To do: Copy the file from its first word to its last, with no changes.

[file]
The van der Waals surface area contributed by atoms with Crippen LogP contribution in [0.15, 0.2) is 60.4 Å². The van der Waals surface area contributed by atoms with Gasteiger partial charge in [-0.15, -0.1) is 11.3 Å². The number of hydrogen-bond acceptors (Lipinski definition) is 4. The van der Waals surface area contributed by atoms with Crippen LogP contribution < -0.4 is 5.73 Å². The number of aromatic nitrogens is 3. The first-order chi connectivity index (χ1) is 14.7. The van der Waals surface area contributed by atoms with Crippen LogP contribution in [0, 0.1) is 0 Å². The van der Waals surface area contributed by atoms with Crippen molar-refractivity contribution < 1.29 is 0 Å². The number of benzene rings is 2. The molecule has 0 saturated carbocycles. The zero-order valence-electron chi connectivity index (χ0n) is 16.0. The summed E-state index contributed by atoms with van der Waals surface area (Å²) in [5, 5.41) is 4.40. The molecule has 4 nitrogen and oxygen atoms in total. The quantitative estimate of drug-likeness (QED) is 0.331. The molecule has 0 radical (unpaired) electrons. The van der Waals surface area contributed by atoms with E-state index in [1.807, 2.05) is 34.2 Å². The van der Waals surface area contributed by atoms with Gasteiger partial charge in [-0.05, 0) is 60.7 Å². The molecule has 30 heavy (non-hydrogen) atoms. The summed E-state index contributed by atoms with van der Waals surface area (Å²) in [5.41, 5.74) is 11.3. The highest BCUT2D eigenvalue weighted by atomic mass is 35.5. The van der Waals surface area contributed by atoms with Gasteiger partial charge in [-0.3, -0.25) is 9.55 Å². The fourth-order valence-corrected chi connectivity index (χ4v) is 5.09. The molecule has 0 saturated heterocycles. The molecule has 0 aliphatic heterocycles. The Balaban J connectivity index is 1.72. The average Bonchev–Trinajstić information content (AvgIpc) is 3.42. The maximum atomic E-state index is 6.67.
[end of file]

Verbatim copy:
The van der Waals surface area contributed by atoms with Crippen LogP contribution in [0.15, 0.2) is 60.4 Å². The van der Waals surface area contributed by atoms with Gasteiger partial charge in [-0.15, -0.1) is 11.3 Å². The number of hydrogen-bond acceptors (Lipinski definition) is 4. The van der Waals surface area contributed by atoms with Crippen LogP contribution < -0.4 is 5.73 Å². The number of aromatic nitrogens is 3. The first-order chi connectivity index (χ1) is 14.7. The van der Waals surface area contributed by atoms with Crippen LogP contribution in [0, 0.1) is 0 Å². The van der Waals surface area contributed by atoms with Crippen molar-refractivity contribution < 1.29 is 0 Å². The number of benzene rings is 2. The molecule has 0 saturated carbocycles. The zero-order valence-electron chi connectivity index (χ0n) is 16.0. The summed E-state index contributed by atoms with van der Waals surface area (Å²) in [5, 5.41) is 4.40. The molecule has 4 nitrogen and oxygen atoms in total. The quantitative estimate of drug-likeness (QED) is 0.331. The molecule has 0 radical (unpaired) electrons. The van der Waals surface area contributed by atoms with E-state index in [1.807, 2.05) is 34.2 Å². The van der Waals surface area contributed by atoms with Gasteiger partial charge in [-0.05, 0) is 60.7 Å². The molecule has 30 heavy (non-hydrogen) atoms. The summed E-state index contributed by atoms with van der Waals surface area (Å²) in [5.41, 5.74) is 11.3. The highest BCUT2D eigenvalue weighted by atomic mass is 35.5. The van der Waals surface area contributed by atoms with Gasteiger partial charge in [-0.3, -0.25) is 9.55 Å². The fourth-order valence-corrected chi connectivity index (χ4v) is 5.09. The molecule has 0 saturated heterocycles. The molecule has 0 aliphatic heterocycles. The Balaban J connectivity index is 1.72. The average Bonchev–Trinajstić information content (AvgIpc) is 3.42. The maximum atomic E-state index is 6.67.